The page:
At the time it seemed that Paris had yet again become the center of a world revolution, but in time a quite diffferent legacy has emerged, recalls Diana Johnstone fifty years later.
By Diana Johnstone Special to Consortium News
Nineteen Sixty-Eight began with the Têt offensive, when the Vietnamese national liberation struggle suddenly showed its strength as a military force, though it was eventually beaten back into guerrilla warfare. The images of burning villages and burning children were seared into the consciousness of millions of people around the world. In the United States, Martin Luther King, whose call for an end of the war clearly linked the anti-war cause to the battle for civil rights, was assassinated on April 4.
In France, reactions to the U.S. war in Vietnam, a former French colony, were viscerally linked to the war in Algeria, which was fresh in people’s memories. For those who had supported Algerian independence from France, achieved only six years earlier, the Vietnamese people’s struggle for independence was a natural follow-on.
If anything, the Vietnamese victory was even more clearly just and inevitable. On the other side were a smaller number of diehard colonialists who hated Charles de Gaulle for giving Algeria away and dismantling the French Empire. The youth group “Occident”, rooted mainly in the law faculty in the rue d’Assas, organized commando groups to defend ill-defined “Western values” which they considered under threat.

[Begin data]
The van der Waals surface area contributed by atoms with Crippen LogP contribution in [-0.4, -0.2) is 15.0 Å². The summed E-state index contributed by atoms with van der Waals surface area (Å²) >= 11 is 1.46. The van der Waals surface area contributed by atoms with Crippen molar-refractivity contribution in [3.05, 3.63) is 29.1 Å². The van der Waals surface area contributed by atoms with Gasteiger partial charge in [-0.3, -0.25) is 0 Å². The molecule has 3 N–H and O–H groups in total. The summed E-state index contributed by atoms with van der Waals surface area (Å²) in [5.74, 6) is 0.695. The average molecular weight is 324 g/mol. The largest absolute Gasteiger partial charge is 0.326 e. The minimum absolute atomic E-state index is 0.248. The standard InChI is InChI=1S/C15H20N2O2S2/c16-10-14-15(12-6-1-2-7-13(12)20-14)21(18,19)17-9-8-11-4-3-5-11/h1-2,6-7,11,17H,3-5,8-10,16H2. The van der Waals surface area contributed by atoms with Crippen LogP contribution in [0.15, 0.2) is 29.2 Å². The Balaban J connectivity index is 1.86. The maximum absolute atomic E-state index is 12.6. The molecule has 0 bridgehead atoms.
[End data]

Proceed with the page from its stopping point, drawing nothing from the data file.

One evening, to my great surprise, I turned out to be one of those “threats.” As I arrived late to take part in an anti-war panel in Saint Germain en Laye, near Paris, I smiled at a small group of men standing at the entrance who proceeded to knock me flat and bleeding, leaving a few of my teeth loose. That was my informal introduction to “Occident”. This sort of encounter heightened tensions, and leftist groups strengthened their services d’ordre in self-protection.
Such minor incidents concerning Vietnam helped set the mood for the street fights that inflamed the Latin Quarter in the early days of May 1968.
The revolt broke out on May 3 after police entered the…